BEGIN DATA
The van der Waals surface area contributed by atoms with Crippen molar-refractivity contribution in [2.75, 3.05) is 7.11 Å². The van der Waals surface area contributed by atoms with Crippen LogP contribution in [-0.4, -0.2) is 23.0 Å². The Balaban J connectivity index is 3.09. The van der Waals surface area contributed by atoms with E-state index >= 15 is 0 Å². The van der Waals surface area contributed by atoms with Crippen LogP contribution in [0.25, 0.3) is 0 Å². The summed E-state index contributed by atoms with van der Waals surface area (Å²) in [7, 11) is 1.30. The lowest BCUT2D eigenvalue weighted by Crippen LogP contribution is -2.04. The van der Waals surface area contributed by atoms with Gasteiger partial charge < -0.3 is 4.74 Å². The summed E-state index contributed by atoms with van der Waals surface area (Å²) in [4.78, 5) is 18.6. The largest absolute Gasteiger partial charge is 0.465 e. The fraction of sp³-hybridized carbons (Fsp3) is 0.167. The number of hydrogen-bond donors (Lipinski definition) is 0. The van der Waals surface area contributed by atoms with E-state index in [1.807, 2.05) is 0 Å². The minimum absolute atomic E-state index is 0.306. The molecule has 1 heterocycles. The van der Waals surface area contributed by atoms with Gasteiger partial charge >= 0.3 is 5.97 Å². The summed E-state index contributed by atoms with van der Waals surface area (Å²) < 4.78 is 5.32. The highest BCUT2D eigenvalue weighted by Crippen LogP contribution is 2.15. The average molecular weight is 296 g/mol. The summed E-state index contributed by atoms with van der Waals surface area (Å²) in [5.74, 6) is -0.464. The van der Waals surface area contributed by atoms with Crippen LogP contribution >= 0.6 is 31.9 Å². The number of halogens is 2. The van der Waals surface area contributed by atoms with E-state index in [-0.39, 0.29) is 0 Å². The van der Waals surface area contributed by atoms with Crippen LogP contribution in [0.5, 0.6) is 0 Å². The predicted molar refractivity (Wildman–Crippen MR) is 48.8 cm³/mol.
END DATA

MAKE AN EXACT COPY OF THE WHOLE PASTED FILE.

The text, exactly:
The van der Waals surface area contributed by atoms with Crippen molar-refractivity contribution in [2.75, 3.05) is 7.11 Å². The van der Waals surface area contributed by atoms with Crippen LogP contribution in [-0.4, -0.2) is 23.0 Å². The Balaban J connectivity index is 3.09. The van der Waals surface area contributed by atoms with E-state index >= 15 is 0 Å². The van der Waals surface area contributed by atoms with Crippen LogP contribution in [0.25, 0.3) is 0 Å². The summed E-state index contributed by atoms with van der Waals surface area (Å²) in [7, 11) is 1.30. The lowest BCUT2D eigenvalue weighted by Crippen LogP contribution is -2.04. The van der Waals surface area contributed by atoms with Gasteiger partial charge < -0.3 is 4.74 Å². The summed E-state index contributed by atoms with van der Waals surface area (Å²) in [4.78, 5) is 18.6. The largest absolute Gasteiger partial charge is 0.465 e. The fraction of sp³-hybridized carbons (Fsp3) is 0.167. The number of hydrogen-bond donors (Lipinski definition) is 0. The van der Waals surface area contributed by atoms with E-state index in [1.807, 2.05) is 0 Å². The minimum absolute atomic E-state index is 0.306. The molecule has 1 heterocycles. The van der Waals surface area contributed by atoms with Gasteiger partial charge >= 0.3 is 5.97 Å². The summed E-state index contributed by atoms with van der Waals surface area (Å²) < 4.78 is 5.32. The highest BCUT2D eigenvalue weighted by Crippen LogP contribution is 2.15. The average molecular weight is 296 g/mol. The summed E-state index contributed by atoms with van der Waals surface area (Å²) in [5.74, 6) is -0.464. The van der Waals surface area contributed by atoms with Crippen LogP contribution >= 0.6 is 31.9 Å². The number of halogens is 2. The van der Waals surface area contributed by atoms with E-state index in [-0.39, 0.29) is 0 Å². The van der Waals surface area contributed by atoms with Crippen LogP contribution in [0.5, 0.6) is 0 Å². The predicted molar refractivity (Wildman–Crippen MR) is 48.8 cm³/mol.